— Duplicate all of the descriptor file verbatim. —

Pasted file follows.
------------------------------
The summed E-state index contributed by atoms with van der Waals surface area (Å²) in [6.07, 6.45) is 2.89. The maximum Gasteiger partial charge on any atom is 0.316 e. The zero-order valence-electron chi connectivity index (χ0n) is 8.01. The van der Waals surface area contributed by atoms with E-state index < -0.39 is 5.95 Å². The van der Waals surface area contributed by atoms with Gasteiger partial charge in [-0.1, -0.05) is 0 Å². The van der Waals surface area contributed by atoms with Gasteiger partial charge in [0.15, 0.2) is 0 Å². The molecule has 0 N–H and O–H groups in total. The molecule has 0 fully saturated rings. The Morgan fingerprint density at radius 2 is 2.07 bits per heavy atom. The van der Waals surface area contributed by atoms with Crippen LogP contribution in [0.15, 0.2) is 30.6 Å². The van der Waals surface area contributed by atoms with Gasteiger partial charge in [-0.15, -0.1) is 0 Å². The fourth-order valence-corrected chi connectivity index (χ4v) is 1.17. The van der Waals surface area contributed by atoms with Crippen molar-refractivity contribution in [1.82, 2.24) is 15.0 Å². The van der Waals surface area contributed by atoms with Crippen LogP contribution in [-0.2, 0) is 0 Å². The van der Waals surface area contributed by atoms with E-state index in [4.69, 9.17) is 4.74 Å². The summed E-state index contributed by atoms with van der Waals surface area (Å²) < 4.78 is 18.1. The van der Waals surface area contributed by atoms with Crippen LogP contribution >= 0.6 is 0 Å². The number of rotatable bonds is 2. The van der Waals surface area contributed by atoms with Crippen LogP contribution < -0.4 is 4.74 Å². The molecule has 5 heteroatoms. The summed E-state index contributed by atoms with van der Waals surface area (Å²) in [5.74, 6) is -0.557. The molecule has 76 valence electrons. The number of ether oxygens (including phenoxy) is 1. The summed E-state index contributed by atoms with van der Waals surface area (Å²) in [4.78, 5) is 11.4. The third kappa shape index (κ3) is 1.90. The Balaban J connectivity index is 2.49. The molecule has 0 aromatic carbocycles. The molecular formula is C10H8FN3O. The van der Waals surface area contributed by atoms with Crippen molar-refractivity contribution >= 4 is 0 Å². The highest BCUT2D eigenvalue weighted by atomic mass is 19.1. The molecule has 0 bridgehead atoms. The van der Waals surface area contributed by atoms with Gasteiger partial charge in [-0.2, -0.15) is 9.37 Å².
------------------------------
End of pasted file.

The summed E-state index contributed by atoms with van der Waals surface area (Å²) in [6.07, 6.45) is 2.89. The maximum Gasteiger partial charge on any atom is 0.316 e. The zero-order valence-electron chi connectivity index (χ0n) is 8.01. The van der Waals surface area contributed by atoms with E-state index < -0.39 is 5.95 Å². The van der Waals surface area contributed by atoms with Gasteiger partial charge in [-0.1, -0.05) is 0 Å². The van der Waals surface area contributed by atoms with Gasteiger partial charge in [0.15, 0.2) is 0 Å². The molecule has 0 N–H and O–H groups in total. The molecule has 0 fully saturated rings. The Morgan fingerprint density at radius 2 is 2.07 bits per heavy atom. The van der Waals surface area contributed by atoms with Crippen LogP contribution in [0.15, 0.2) is 30.6 Å². The van der Waals surface area contributed by atoms with Gasteiger partial charge in [-0.15, -0.1) is 0 Å². The fourth-order valence-corrected chi connectivity index (χ4v) is 1.17. The van der Waals surface area contributed by atoms with Crippen molar-refractivity contribution in [1.82, 2.24) is 15.0 Å². The van der Waals surface area contributed by atoms with Crippen LogP contribution in [-0.2, 0) is 0 Å². The van der Waals surface area contributed by atoms with E-state index in [4.69, 9.17) is 4.74 Å². The summed E-state index contributed by atoms with van der Waals surface area (Å²) < 4.78 is 18.1. The van der Waals surface area contributed by atoms with Crippen LogP contribution >= 0.6 is 0 Å². The number of rotatable bonds is 2. The van der Waals surface area contributed by atoms with Crippen LogP contribution < -0.4 is 4.74 Å². The molecule has 5 heteroatoms. The summed E-state index contributed by atoms with van der Waals surface area (Å²) in [5.74, 6) is -0.557. The molecule has 76 valence electrons. The number of ether oxygens (including phenoxy) is 1. The summed E-state index contributed by atoms with van der Waals surface area (Å²) in [4.78, 5) is 11.4. The third kappa shape index (κ3) is 1.90. The Balaban J connectivity index is 2.49. The molecule has 0 aromatic carbocycles. The molecular formula is C10H8FN3O. The van der Waals surface area contributed by atoms with Crippen molar-refractivity contribution >= 4 is 0 Å². The highest BCUT2D eigenvalue weighted by atomic mass is 19.1. The molecule has 0 bridgehead atoms. The van der Waals surface area contributed by atoms with Gasteiger partial charge in [-0.2, -0.15) is 9.37 Å².